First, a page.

Pep Guardiola offered his sympathy to sacked Chelsea head coach Frank Lampard but recognised managers have to win to keep their jobs in the Premier League.
Blues playing great Lampard was dismissed on Monday following a run of just two victories in eight league matches, leaving Chelsea in ninth and 11 points off the top.
A club statement described "a very difficult decision", but owner Roman Abramovich is now set to turn to Thomas Tuchel, who was fired by Paris Saint-Germain last month.
Lampard averaged an underwhelming 1.67 points per game during his tenure and Manchester City counterpart Guardiola knows more is expected.
"Young and old managers, here you have to win," Guardiola said. "When the people talk about projects and ideas, they don't exist. You have to win; if not, you will be sacked.
"Respect for Chelsea, huge hug for Frank. Hopefully I can see him soon; when the lockdown will be over, I can go to a restaurant to see him again."
Asked for his assessment of Lampard's work, Guardiola reiterated: "It depends on the results.
"The way we play, the philosophy, the project... you have to get results. If you don't, you will be replaced by another manager."
But the City boss does wish coaches were given more time - from the media as well as clubs.
"All the managers, we need this," he said. "I'm not judging the decision from Chelsea, I am not there. Respect in every decision, it has to be this way.
"But sometimes the journalists ask the club to be patient when the journalists don't have patience. We drop one game and we should sack all the managers?
"We try to win as much as possible, but it doesn't happen if you don't have the directors, the board, the owners and CEOs in the same line and you know exactly what the target is.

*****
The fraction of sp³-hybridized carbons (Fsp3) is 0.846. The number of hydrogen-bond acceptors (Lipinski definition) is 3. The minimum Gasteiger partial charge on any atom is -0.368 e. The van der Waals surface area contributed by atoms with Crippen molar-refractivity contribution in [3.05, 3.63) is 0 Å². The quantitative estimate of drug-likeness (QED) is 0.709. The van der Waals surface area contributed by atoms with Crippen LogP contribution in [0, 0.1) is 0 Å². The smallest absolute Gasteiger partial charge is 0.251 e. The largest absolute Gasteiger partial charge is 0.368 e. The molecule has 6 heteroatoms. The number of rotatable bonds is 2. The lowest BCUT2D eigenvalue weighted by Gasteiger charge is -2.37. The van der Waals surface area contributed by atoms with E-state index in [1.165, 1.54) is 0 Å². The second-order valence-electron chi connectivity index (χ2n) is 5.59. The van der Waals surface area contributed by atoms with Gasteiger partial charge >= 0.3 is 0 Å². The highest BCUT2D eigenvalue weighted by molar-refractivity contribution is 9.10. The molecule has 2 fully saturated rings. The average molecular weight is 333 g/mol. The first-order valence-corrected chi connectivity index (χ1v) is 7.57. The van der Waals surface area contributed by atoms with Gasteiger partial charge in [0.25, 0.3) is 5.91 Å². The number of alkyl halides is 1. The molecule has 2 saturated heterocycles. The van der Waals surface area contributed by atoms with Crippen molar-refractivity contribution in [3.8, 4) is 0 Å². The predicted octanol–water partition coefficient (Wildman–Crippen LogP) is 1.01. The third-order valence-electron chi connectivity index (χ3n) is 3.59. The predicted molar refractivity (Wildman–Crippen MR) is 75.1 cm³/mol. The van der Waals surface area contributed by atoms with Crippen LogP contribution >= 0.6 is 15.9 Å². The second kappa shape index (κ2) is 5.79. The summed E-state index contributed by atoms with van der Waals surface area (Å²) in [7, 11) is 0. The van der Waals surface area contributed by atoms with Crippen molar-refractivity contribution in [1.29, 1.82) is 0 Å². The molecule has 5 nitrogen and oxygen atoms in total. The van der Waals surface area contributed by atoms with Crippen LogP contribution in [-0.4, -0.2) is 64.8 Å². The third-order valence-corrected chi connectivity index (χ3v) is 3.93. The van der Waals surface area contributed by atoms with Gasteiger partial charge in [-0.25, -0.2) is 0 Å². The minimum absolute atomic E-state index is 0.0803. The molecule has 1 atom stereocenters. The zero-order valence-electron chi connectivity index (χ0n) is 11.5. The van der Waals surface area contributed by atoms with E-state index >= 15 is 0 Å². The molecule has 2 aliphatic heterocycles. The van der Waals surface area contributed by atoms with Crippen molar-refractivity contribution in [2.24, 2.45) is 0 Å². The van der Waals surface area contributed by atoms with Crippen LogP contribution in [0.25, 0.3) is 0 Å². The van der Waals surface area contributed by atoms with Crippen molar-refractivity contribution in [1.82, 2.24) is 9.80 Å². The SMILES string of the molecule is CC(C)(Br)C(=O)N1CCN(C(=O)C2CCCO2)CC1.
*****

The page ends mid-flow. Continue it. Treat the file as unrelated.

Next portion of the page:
"Every manager needs time to do what you believe or make the players feel that it doesn't matter what happens, we believe in this, in this idea.
"And that is exceptional; it only happens in a few places around the world because the board, owners, CEOs want results immediately, quick, quick, quick.
"Winning the Premier League in November is better than January and winning in January is better than May. But this doesn't happen.
"It's difficult to talk about the projects in years, because in one month you can drop everything you built. The opponents also have good players, managers, too; you are always at risk to be out."
Guardiola finds himself in a relatively comfortable position at City, though, after a run of 10 straight victories in all competitions eased early-season pressure.
West Brom, up next on Tuesday, were the last team to stop City winning, but Guardiola is not interested in reflecting on how they turned their season around following that 1-1 draw.
"It's difficult to say," he said. "We won the next game in Southampton, one of the turning points. In that moment, Southampton were in incredible form.
"The process was we start to play better, more confident. We saw we were far away from the top of the league, then we get closer, the team eats better, trains better, we get results, successive wins.
"I know always you ask me about the past; what happened, happened. I'm not a big fan of this. The next one is always important, like we have done in recent weeks."
Indeed, if City win the next one they will top the table for the first time this season - the ninth different team to reach the summit this term - with rivals Manchester United not in action until Wednesday.
"The leader is United - they are top of the league," Guardiola said. "We'll have all the games, the same games all together, we will see.
"But now we aren't top of the league. The distance is so narrow, but I don't see the table much; I didn't watch it when we were 12th, now it's the same. My focus after Cheltenham is West Bromwich."